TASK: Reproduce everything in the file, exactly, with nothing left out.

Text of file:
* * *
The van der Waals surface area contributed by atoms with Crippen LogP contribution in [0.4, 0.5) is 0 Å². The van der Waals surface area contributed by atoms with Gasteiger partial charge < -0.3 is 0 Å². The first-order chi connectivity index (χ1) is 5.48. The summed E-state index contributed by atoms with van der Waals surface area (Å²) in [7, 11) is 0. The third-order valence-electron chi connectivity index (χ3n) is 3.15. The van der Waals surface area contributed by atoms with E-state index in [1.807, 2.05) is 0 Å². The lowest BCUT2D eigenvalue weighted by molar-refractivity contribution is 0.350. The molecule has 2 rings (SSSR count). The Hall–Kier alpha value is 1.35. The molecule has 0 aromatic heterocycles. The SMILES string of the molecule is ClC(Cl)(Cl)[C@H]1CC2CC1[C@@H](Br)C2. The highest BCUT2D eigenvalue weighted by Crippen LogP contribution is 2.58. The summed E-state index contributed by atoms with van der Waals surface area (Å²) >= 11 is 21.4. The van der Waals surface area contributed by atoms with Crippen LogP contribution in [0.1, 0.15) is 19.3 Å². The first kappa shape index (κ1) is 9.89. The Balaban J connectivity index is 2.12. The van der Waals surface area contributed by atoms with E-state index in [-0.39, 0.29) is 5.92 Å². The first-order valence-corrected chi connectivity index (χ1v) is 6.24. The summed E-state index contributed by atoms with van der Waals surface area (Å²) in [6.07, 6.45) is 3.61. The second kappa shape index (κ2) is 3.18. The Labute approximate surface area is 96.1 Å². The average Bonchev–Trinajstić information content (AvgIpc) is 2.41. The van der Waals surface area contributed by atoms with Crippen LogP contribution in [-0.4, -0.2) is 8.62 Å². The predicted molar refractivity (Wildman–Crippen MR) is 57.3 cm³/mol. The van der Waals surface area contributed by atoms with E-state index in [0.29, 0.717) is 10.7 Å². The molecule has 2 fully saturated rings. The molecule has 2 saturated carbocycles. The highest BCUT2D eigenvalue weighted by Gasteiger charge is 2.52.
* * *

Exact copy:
The van der Waals surface area contributed by atoms with Crippen LogP contribution in [0.4, 0.5) is 0 Å². The van der Waals surface area contributed by atoms with Gasteiger partial charge < -0.3 is 0 Å². The first-order chi connectivity index (χ1) is 5.48. The summed E-state index contributed by atoms with van der Waals surface area (Å²) in [7, 11) is 0. The third-order valence-electron chi connectivity index (χ3n) is 3.15. The van der Waals surface area contributed by atoms with E-state index in [1.807, 2.05) is 0 Å². The lowest BCUT2D eigenvalue weighted by molar-refractivity contribution is 0.350. The molecule has 2 rings (SSSR count). The Hall–Kier alpha value is 1.35. The molecule has 0 aromatic heterocycles. The SMILES string of the molecule is ClC(Cl)(Cl)[C@H]1CC2CC1[C@@H](Br)C2. The highest BCUT2D eigenvalue weighted by Crippen LogP contribution is 2.58. The summed E-state index contributed by atoms with van der Waals surface area (Å²) >= 11 is 21.4. The van der Waals surface area contributed by atoms with Crippen LogP contribution in [0.1, 0.15) is 19.3 Å². The first kappa shape index (κ1) is 9.89. The Balaban J connectivity index is 2.12. The van der Waals surface area contributed by atoms with E-state index in [-0.39, 0.29) is 5.92 Å². The first-order valence-corrected chi connectivity index (χ1v) is 6.24. The summed E-state index contributed by atoms with van der Waals surface area (Å²) in [6.07, 6.45) is 3.61. The second kappa shape index (κ2) is 3.18. The Labute approximate surface area is 96.1 Å². The average Bonchev–Trinajstić information content (AvgIpc) is 2.41. The van der Waals surface area contributed by atoms with Crippen LogP contribution in [-0.4, -0.2) is 8.62 Å². The predicted molar refractivity (Wildman–Crippen MR) is 57.3 cm³/mol. The van der Waals surface area contributed by atoms with E-state index in [0.29, 0.717) is 10.7 Å². The molecule has 2 fully saturated rings. The molecule has 2 saturated carbocycles. The highest BCUT2D eigenvalue weighted by Gasteiger charge is 2.52.